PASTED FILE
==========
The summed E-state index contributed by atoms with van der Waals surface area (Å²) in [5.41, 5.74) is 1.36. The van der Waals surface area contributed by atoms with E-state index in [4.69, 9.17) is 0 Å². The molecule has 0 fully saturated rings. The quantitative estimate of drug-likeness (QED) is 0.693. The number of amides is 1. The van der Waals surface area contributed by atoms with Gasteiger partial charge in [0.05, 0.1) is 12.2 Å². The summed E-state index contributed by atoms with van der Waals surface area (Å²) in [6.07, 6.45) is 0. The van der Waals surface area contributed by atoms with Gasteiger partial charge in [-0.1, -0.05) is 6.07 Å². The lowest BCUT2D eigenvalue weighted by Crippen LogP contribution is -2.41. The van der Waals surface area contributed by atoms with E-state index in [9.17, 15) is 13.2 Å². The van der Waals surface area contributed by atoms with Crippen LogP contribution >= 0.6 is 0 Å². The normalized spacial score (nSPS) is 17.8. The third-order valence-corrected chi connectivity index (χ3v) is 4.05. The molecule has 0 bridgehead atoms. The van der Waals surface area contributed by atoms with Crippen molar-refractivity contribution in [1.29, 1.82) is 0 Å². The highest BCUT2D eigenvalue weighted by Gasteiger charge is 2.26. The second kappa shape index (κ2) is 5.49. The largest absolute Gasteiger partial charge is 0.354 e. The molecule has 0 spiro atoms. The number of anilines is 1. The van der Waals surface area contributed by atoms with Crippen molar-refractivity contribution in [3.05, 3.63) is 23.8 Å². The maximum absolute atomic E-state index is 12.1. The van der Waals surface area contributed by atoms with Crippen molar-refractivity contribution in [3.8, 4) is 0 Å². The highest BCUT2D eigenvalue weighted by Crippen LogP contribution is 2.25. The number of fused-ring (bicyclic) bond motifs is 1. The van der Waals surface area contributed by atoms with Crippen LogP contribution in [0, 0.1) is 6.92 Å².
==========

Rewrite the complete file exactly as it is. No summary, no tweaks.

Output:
The summed E-state index contributed by atoms with van der Waals surface area (Å²) in [5.41, 5.74) is 1.36. The van der Waals surface area contributed by atoms with E-state index in [4.69, 9.17) is 0 Å². The molecule has 0 fully saturated rings. The quantitative estimate of drug-likeness (QED) is 0.693. The number of amides is 1. The van der Waals surface area contributed by atoms with Gasteiger partial charge in [0.05, 0.1) is 12.2 Å². The summed E-state index contributed by atoms with van der Waals surface area (Å²) in [6.07, 6.45) is 0. The van der Waals surface area contributed by atoms with Gasteiger partial charge in [-0.1, -0.05) is 6.07 Å². The lowest BCUT2D eigenvalue weighted by Crippen LogP contribution is -2.41. The van der Waals surface area contributed by atoms with E-state index in [9.17, 15) is 13.2 Å². The van der Waals surface area contributed by atoms with Crippen LogP contribution >= 0.6 is 0 Å². The normalized spacial score (nSPS) is 17.8. The third-order valence-corrected chi connectivity index (χ3v) is 4.05. The molecule has 0 bridgehead atoms. The van der Waals surface area contributed by atoms with Crippen molar-refractivity contribution in [1.29, 1.82) is 0 Å². The highest BCUT2D eigenvalue weighted by Gasteiger charge is 2.26. The second kappa shape index (κ2) is 5.49. The largest absolute Gasteiger partial charge is 0.354 e. The molecule has 0 spiro atoms. The number of anilines is 1. The van der Waals surface area contributed by atoms with Crippen molar-refractivity contribution in [3.05, 3.63) is 23.8 Å². The maximum absolute atomic E-state index is 12.1. The van der Waals surface area contributed by atoms with Crippen molar-refractivity contribution in [3.8, 4) is 0 Å². The highest BCUT2D eigenvalue weighted by Crippen LogP contribution is 2.25. The number of fused-ring (bicyclic) bond motifs is 1. The van der Waals surface area contributed by atoms with Crippen LogP contribution in [0, 0.1) is 6.92 Å².